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Washington Keeps Romney on Winning Track

With 77 percent of the vote counted in the Washington caucuses, Mr. Romney won about 36 percent of the straw-poll vote there. His total may vary slightly as additional votes trickle in, but it should remain somewhere in that range, and he has been declared the winner by The Associated Press.


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The 36 percent of the vote that Mr. Romney received in Washington is not all that much different than the 35 percent he got in Colorado on Feb. 7, which was considered a disastrous evening for him. Nor is it much different than the share of the popular vote — about 40 percent — that Mr. Romney has received in aggregate in all of the primaries and caucuses so far.

The difference in Washington was that no candidate was able to consolidate the other 64 percent of the vote, as Mr. Santorum did in Colorado. Instead, Mr. Santorum saw his vote share decline from to 24 percent from 42 percent.

Washington is a somewhat challenging state to characterize, but on the surface it is not that much different from Colorado. There are more evangelicals than you might think in the Republican electorates in both states. Colorado has a major city with liberal leanings and some wealthy suburbs, and a few midsize cities that lean more conservative, just as Washington does. Both states have some Mormon voters, who turn out in large numbers for the caucuses.

Colorado was undoubtedly Mr. Santorum’s most impressive win. It came in territory that most observers (myself included) had expected to be favorable to Mr. Romney, and therefore seemed to provide evidence that Mr. Romney’s grip on the nomination was tenuous. If he was capable of losing Colorado, perhaps there were not 20 or 25 solid Romney states, but no more than 10 or 15.

Can Mr. Romney win the nomination if he continues to get 35 or 40 percent of the vote in every state? Actually, several candidates have won the nomination with something like that figure. Walter Mondale won the Democratic nomination with 38 percent of the popular vote in 1984, Jimmy Carter did so with 40 percent in 1976, as did Michael Dukakis with 42 percent in 1988.

The 1988 and 1976 races represent favorable precedents for Mr. Romney: Mr. Dukakis and Mr. Carter won their nominations well before the conventions in those years. Walter Mondale was in more danger in 1984, however, barely beating Gary Hart.

The Colorado result, along with Mr. Santorum’s win in Minnesota the same evening and his relatively strong showing in Michigan last week, had made it seem like we were on the Mondale-Hart trajectory, with Mr. Romney serving in the Mondale role as the establishment-backed candidate whom voters had little enthusiasm about, and Mr. Santorum as the insurgent like Mr. Hart.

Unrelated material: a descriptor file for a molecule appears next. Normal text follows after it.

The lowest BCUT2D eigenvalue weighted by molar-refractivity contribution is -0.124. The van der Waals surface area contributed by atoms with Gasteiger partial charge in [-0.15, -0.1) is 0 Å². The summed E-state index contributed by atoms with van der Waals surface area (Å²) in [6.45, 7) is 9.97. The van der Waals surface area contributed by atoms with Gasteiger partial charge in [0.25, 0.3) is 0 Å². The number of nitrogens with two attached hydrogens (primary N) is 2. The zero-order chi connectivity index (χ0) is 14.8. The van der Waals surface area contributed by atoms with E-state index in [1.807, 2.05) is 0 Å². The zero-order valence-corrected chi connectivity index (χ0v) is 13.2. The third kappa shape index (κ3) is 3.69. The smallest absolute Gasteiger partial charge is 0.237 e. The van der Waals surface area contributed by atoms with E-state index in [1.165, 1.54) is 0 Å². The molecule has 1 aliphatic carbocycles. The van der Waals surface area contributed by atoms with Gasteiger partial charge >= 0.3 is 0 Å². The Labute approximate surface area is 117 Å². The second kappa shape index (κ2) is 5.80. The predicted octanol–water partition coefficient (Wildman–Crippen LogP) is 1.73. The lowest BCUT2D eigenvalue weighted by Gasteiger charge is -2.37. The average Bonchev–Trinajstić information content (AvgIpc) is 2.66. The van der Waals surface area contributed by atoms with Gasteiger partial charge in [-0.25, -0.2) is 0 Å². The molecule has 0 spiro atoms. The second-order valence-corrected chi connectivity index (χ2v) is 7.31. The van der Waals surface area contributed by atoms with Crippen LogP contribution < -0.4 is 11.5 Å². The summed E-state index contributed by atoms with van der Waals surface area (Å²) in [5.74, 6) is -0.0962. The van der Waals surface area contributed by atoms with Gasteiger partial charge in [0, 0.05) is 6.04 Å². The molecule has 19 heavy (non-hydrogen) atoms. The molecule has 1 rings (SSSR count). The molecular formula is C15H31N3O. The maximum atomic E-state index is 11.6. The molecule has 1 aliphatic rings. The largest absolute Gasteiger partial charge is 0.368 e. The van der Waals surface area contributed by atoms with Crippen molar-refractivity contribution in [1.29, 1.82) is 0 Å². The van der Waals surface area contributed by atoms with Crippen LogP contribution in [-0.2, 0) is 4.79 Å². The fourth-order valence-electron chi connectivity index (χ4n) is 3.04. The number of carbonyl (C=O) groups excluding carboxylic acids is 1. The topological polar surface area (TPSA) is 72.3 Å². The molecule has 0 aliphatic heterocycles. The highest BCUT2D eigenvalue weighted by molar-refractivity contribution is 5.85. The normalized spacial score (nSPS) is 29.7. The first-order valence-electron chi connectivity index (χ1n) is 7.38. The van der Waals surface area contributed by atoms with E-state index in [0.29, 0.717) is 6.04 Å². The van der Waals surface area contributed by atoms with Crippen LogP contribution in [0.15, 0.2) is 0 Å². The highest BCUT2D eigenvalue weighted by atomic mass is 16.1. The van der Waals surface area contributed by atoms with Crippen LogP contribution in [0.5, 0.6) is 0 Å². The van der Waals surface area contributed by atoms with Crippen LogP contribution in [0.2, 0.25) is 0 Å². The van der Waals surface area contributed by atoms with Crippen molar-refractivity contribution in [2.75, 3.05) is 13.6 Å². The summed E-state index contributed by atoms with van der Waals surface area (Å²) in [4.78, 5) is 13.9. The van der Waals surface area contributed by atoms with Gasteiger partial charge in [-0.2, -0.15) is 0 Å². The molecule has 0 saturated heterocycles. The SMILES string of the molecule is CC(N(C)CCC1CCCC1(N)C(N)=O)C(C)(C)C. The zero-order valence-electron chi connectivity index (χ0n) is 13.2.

The results in Washington, however — as well as those in Maine, where Mr. Santorum ran a distant third place behind Mr. Romney and Mr. Paul, and in Arizona, where he was closer to third place than first — are more in line with the 1976 or 1988 paths. In those years, there was a mediocre front-runner but one who nevertheless had a fairly decisive advantage over a gaggle of rivals.

To get back on the Gary Hart trajectory, it might not suffice for Mr. Santorum to win Ohio on Super Tuesday, or Ohio plus one or two southern states. He will also have to demonstrate that he is the main rival to Mr. Romney in caucus states like North Dakota, Idaho and Alaska, as Mr. Hart was to Mr. Mondale. Ideally, this would mean winning one or more of them outright, or failing that, finishing no worse than a strong second.

But there may not be much reason to be confident about such a showing. Whatever was in the water the day Republicans voted for Mr. Santorum in Minnesota and Colorado seems to have dissipated. Instead, the most recent caucuses have favored the candidates who were thought to have the strongest organizations: Mr. Romney and Mr. Paul.

It will be important to track Mr. Romney’s benchmarks on Tuesday — how many delegates, states and votes he wins. But it’s also important to look at how the remaining ones are divided among his rivals. If they are split fairly evenly between Mr. Santorum, Mr. Paul and Newt Gingrich, Mr. Romney could become the nominee by default. The Republican delegate rules are designed to assist a candidate in such a scenario and put him over the top to a majority — unless, perhaps, some other candidate can make a claim to having a stronger mandate from Republican voters, in which case Super Delegates and other unbound delegates could shift toward him.

Mr. Santorum is not able to make such a claim based on his recent results — and Mr. Paul and Mr. Gingrich certainly are not either. The race might remain notionally competitive if Mr. Romney endures some losses on Super Tuesday, especially in Ohio. Perhaps he will endure another “bad” loss somewhere along the way, whether in Illinois on March 20 or somewhere else.

But the fewer states that are still left to vote, and the fewer delegates that are still left to accumulate, the less downside such losses would present to him. Instead, they might be more like the periodic defeats that Barack Obama took in states like Pennsylvania in 2008, enough to generate some poor headlines for him but not enough to knock him off a winning trajectory.

Nate Silver is the founder and editor in chief of FiveThirtyEight.